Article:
Urinary Incontinence

Vaginal Mesh Complications
We’ll Clean Up Another Doctor’s Mesh

If you are reading this from somewhere on planet Earth, you are aware of the newspaper, radio, and television ads notifying you about the vaginal mesh litigation. Here is the condensed version of what happened and what is currently happening: Synthetic materials in the form of sheets have been used for decades to repair abdominal hernias. Approximately fifteen years ago gynecologists and urologists began to use the most common hernia mesh material, polypropylene, in the treatment of vaginal hernias, also known as Pelvic Organ Prolapse (POP). The general thinking was that this synthetic material would provide a more durable treatment.

Realizing that a growing number of expert pelvic surgeons were implanting mesh to treat POP, Medical device companies did some simple math. They multiplied the number of patients undergoing Pelvic Organ Prolapse surgeries being performed each year (by non-experts) by the profit per piece of mesh. The resulting dollar amount was apparently quite attractive. The device companies quickly developed POP “mesh kits” for general gynecologists and general urologists. These were designed to be “DIY” kits (do it yourself or see-on, do one kits). The manufacturers utilized a fast-to market FDA process known as a 510K. This process does not require elaborate clinical trials or testing. For the most part, it requires that the manufacturer demonstrate that their product is similar to other products already on the market. As you might imagine, this allows for quite a bit of finagling. The swarms of devices salespersons hit the streets, and soon tens of thousands of women would be treated with vaginal mesh kits.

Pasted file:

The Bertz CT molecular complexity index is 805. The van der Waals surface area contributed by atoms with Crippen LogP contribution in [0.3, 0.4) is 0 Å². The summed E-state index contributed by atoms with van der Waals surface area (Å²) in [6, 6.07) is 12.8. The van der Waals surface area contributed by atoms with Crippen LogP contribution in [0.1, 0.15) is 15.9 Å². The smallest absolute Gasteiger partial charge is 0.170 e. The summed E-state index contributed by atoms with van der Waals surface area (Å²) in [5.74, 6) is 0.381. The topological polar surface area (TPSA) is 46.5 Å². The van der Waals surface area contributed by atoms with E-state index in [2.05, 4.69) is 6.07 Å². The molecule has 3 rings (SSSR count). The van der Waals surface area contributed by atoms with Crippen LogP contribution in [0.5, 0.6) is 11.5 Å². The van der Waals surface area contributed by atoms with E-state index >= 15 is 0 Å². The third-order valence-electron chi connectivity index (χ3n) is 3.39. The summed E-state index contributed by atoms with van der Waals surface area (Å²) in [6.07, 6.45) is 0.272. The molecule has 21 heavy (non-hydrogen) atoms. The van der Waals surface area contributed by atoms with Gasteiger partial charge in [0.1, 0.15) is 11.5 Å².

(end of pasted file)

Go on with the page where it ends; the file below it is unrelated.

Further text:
The results have been devastating; it is our estimation that hundreds of thousands of women have been injured. The following is a discussion of the resulting injuries, how they occurred, and possible treatments. This discussion is a result of our review of over 100 medical papers, review articles, abstracts, legal documents, publically available corporate documents, and discussions with other national thought leaders. Please understand that although based on our research and review, some of the information contained herein includes our opinions.

 

Dr. Zipper Explains Vaginal Mesh Complications

 

Why Mesh Complications Occur

All surgeries are associated with known complications. When the devices and products used in a surgery have undergone rigorous clinical testing and have been proven to be safe and effective, complications should be those associated with human limitations. These limitations include the skill of a well-trained surgeon and a patient’s health. Most patients believe that they have a well-trained skilled surgeon and that the devices and products used in their surgery have been proven to be safe and effective in humans. If they were undergoing trans-vaginal mesh surgery, both of these assumptions were likely incorrect.

Polypropylene mesh (PPM) was never shown to be safe and effective for the treatment of Pelvic Organ Prolapse. Although PPM had been used for decades in the treatment of abdominal hernias, it was dangerous to assume that it would be fine to use in the vagina. There were numerous red flags. It had been well established that PPM undergoes substantial contraction after implantation. There was a very high incidence of chronic pain associated with abdominal mesh implantation. Many men and women undergoing abdominal hernia repair with PPM would eventually undergo surgery to treat complications or failures. The complications of PPM in the vagina would have much graver consequences.